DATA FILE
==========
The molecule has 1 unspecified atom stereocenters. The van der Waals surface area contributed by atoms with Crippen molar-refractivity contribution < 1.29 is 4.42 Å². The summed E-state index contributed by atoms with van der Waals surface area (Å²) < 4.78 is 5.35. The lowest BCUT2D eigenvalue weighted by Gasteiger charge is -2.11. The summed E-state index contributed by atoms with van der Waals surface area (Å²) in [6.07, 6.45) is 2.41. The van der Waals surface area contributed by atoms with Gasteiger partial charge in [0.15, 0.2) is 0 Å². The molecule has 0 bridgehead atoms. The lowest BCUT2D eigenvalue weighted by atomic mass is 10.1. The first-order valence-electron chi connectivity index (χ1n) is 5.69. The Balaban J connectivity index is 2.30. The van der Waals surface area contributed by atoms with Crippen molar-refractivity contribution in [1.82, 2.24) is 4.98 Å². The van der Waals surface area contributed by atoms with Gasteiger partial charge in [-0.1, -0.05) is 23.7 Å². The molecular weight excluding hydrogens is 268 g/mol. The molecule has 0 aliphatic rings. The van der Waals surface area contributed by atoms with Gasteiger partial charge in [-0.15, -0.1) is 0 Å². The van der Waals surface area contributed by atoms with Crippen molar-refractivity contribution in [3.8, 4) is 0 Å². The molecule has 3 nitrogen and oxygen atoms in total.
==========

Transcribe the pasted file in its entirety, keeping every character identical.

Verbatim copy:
The molecule has 1 unspecified atom stereocenters. The van der Waals surface area contributed by atoms with Crippen molar-refractivity contribution < 1.29 is 4.42 Å². The summed E-state index contributed by atoms with van der Waals surface area (Å²) < 4.78 is 5.35. The lowest BCUT2D eigenvalue weighted by Gasteiger charge is -2.11. The summed E-state index contributed by atoms with van der Waals surface area (Å²) in [6.07, 6.45) is 2.41. The van der Waals surface area contributed by atoms with Gasteiger partial charge in [0.15, 0.2) is 0 Å². The molecule has 0 bridgehead atoms. The lowest BCUT2D eigenvalue weighted by atomic mass is 10.1. The first-order valence-electron chi connectivity index (χ1n) is 5.69. The Balaban J connectivity index is 2.30. The van der Waals surface area contributed by atoms with Crippen molar-refractivity contribution in [1.82, 2.24) is 4.98 Å². The van der Waals surface area contributed by atoms with Gasteiger partial charge in [-0.1, -0.05) is 23.7 Å². The molecular weight excluding hydrogens is 268 g/mol. The molecule has 0 aliphatic rings. The van der Waals surface area contributed by atoms with Gasteiger partial charge in [-0.15, -0.1) is 0 Å². The van der Waals surface area contributed by atoms with Crippen molar-refractivity contribution in [3.8, 4) is 0 Å². The molecule has 3 nitrogen and oxygen atoms in total.